AND PROGRAM DESIGN
The structure of an organization can be defined simply as the sum total of the ways in which it divides its labor into distinct tasks and then achieves coordination among them.
It is one thing to understand a need; it is quite another matter to design an intervention that will meet that need. … The purpose of the program design phase is to put together that service or combination of services that appears to have the best possible chance of achieving the program's objectives.
—Kettner, Moroney, and Martin (1999:12)
THE CHARACTERISTICS of the services that individuals, families, and communities receive through human service organizations are directly affected by the way in which the service organization is structured and by the operational design of the service program. This chapter deals with the structure of human service organizations and with the design of service programs within such organizations.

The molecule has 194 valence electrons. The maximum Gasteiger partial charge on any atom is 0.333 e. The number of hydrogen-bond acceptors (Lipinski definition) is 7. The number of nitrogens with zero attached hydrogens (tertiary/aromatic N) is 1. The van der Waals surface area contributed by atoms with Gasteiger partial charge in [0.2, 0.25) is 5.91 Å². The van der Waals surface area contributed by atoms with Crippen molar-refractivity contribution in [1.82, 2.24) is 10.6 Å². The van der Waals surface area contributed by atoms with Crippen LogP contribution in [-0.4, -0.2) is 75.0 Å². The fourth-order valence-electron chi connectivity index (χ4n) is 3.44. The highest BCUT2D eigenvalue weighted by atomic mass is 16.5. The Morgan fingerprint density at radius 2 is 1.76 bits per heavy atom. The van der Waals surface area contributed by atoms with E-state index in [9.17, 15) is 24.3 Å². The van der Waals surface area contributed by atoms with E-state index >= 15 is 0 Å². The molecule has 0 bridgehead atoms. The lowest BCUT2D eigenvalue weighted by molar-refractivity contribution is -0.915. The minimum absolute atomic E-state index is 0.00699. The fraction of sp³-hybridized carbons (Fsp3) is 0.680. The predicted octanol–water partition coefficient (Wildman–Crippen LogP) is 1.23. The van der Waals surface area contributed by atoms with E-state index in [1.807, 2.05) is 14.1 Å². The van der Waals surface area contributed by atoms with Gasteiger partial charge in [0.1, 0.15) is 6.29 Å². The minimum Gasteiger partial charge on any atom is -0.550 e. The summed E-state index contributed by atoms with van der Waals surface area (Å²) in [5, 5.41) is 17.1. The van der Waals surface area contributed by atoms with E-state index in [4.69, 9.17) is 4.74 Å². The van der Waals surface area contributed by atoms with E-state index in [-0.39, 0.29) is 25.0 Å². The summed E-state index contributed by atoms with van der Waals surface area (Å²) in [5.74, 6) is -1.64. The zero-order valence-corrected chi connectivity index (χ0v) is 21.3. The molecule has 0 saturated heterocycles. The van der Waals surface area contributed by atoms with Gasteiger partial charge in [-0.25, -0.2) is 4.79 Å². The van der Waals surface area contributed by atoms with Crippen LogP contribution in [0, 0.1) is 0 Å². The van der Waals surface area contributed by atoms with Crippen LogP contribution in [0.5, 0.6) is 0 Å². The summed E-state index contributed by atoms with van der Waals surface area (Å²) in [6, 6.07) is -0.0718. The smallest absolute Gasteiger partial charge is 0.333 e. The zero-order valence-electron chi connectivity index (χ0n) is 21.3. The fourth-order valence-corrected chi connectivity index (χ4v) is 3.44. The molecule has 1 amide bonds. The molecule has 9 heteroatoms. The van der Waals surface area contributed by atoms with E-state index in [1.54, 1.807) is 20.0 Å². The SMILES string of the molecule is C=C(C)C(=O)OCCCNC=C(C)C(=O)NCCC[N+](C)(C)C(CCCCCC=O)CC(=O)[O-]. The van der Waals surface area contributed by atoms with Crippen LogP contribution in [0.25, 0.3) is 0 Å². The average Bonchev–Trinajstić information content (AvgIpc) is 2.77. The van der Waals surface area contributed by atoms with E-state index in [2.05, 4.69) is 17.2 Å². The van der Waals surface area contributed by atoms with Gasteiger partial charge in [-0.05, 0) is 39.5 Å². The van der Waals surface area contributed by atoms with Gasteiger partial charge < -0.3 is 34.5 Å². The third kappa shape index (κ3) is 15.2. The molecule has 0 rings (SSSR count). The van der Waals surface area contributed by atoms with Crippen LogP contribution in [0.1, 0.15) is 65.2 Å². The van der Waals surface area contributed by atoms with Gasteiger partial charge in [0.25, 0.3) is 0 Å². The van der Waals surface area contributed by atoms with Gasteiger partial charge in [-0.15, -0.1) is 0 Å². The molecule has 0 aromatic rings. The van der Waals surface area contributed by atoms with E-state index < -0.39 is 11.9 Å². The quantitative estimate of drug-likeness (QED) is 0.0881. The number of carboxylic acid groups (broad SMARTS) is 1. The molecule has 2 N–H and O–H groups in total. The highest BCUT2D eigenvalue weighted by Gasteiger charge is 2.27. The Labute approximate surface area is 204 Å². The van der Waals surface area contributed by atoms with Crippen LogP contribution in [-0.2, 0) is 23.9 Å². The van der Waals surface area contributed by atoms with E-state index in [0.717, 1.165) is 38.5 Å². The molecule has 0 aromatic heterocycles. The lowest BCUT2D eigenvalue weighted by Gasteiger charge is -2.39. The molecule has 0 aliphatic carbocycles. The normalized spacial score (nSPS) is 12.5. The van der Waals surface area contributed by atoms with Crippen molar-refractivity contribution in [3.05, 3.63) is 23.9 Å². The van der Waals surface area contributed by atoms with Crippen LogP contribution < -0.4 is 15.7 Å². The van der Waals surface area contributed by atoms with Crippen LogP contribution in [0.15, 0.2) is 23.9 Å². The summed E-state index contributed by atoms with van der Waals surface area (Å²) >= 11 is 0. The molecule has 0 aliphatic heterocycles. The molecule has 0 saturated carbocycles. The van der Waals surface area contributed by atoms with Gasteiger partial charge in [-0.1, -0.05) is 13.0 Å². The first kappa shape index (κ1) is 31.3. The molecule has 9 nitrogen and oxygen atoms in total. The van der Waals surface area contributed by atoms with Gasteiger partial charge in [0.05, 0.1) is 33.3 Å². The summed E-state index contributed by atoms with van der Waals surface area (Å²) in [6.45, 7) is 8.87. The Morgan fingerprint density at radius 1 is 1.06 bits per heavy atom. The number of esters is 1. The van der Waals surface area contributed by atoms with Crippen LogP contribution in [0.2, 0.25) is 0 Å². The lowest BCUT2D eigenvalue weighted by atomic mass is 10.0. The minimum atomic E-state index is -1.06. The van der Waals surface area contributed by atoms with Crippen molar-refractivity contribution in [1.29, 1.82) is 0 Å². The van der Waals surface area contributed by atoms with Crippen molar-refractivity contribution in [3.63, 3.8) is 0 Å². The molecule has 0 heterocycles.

The first section of this chapter uses a framework set forth by Mintzberg in The Structuring of Organizations (1979) and in Power In and Around Organizations (1983) to identify the most common structural characteristics of human service organizations. The second section examines the variety of auspices that exist for human service organizations. Traditionally, the world of human service organizations has been viewed as divided between voluntary nonprofit organizations and governmental bureaus. However, the crossover patterns between nonprofit and governmental organizations that have emerged recently, together with the appearance of for-profit human service organizations, have resulted in an increased diversity of organizational auspices. The third section of this chapter examines variations in governance structures among human service organizations. The fourth section explores the choices in